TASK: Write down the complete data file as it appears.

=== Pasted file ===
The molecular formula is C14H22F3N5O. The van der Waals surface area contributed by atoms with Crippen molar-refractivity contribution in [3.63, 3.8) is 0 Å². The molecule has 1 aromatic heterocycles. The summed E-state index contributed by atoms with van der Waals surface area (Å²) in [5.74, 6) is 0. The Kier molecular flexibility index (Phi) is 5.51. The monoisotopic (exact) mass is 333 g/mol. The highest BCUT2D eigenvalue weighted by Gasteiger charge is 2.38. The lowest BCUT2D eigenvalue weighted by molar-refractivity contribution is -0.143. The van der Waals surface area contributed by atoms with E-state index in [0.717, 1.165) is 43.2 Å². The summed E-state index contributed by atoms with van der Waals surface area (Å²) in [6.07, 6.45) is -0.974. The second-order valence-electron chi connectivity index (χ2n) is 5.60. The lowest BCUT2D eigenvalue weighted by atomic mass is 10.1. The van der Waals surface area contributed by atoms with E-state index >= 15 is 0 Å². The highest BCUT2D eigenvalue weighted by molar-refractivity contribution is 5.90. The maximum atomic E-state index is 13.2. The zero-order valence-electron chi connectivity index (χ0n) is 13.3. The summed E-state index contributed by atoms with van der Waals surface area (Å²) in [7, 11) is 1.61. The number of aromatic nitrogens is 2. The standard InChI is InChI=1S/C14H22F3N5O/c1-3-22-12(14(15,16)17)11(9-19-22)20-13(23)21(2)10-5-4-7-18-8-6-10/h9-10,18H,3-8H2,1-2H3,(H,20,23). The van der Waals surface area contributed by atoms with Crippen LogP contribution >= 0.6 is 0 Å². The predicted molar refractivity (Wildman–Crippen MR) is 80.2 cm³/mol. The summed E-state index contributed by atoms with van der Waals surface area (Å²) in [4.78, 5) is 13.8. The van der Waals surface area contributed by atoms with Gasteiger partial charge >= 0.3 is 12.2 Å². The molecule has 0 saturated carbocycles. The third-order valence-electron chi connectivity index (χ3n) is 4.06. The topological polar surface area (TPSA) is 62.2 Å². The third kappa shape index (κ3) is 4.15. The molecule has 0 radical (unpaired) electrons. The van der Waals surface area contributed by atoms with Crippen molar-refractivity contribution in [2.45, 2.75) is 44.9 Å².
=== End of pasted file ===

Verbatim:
The molecular formula is C14H22F3N5O. The van der Waals surface area contributed by atoms with Crippen molar-refractivity contribution in [3.63, 3.8) is 0 Å². The molecule has 1 aromatic heterocycles. The summed E-state index contributed by atoms with van der Waals surface area (Å²) in [5.74, 6) is 0. The Kier molecular flexibility index (Phi) is 5.51. The monoisotopic (exact) mass is 333 g/mol. The highest BCUT2D eigenvalue weighted by Gasteiger charge is 2.38. The lowest BCUT2D eigenvalue weighted by molar-refractivity contribution is -0.143. The van der Waals surface area contributed by atoms with E-state index in [0.717, 1.165) is 43.2 Å². The summed E-state index contributed by atoms with van der Waals surface area (Å²) in [6.07, 6.45) is -0.974. The second-order valence-electron chi connectivity index (χ2n) is 5.60. The lowest BCUT2D eigenvalue weighted by atomic mass is 10.1. The van der Waals surface area contributed by atoms with E-state index >= 15 is 0 Å². The highest BCUT2D eigenvalue weighted by molar-refractivity contribution is 5.90. The maximum atomic E-state index is 13.2. The zero-order valence-electron chi connectivity index (χ0n) is 13.3. The summed E-state index contributed by atoms with van der Waals surface area (Å²) in [7, 11) is 1.61. The number of aromatic nitrogens is 2. The standard InChI is InChI=1S/C14H22F3N5O/c1-3-22-12(14(15,16)17)11(9-19-22)20-13(23)21(2)10-5-4-7-18-8-6-10/h9-10,18H,3-8H2,1-2H3,(H,20,23). The van der Waals surface area contributed by atoms with Crippen LogP contribution >= 0.6 is 0 Å². The predicted molar refractivity (Wildman–Crippen MR) is 80.2 cm³/mol. The summed E-state index contributed by atoms with van der Waals surface area (Å²) in [4.78, 5) is 13.8. The van der Waals surface area contributed by atoms with Gasteiger partial charge >= 0.3 is 12.2 Å². The molecule has 0 saturated carbocycles. The third-order valence-electron chi connectivity index (χ3n) is 4.06. The topological polar surface area (TPSA) is 62.2 Å². The third kappa shape index (κ3) is 4.15. The molecule has 0 radical (unpaired) electrons. The van der Waals surface area contributed by atoms with Crippen molar-refractivity contribution in [2.45, 2.75) is 44.9 Å².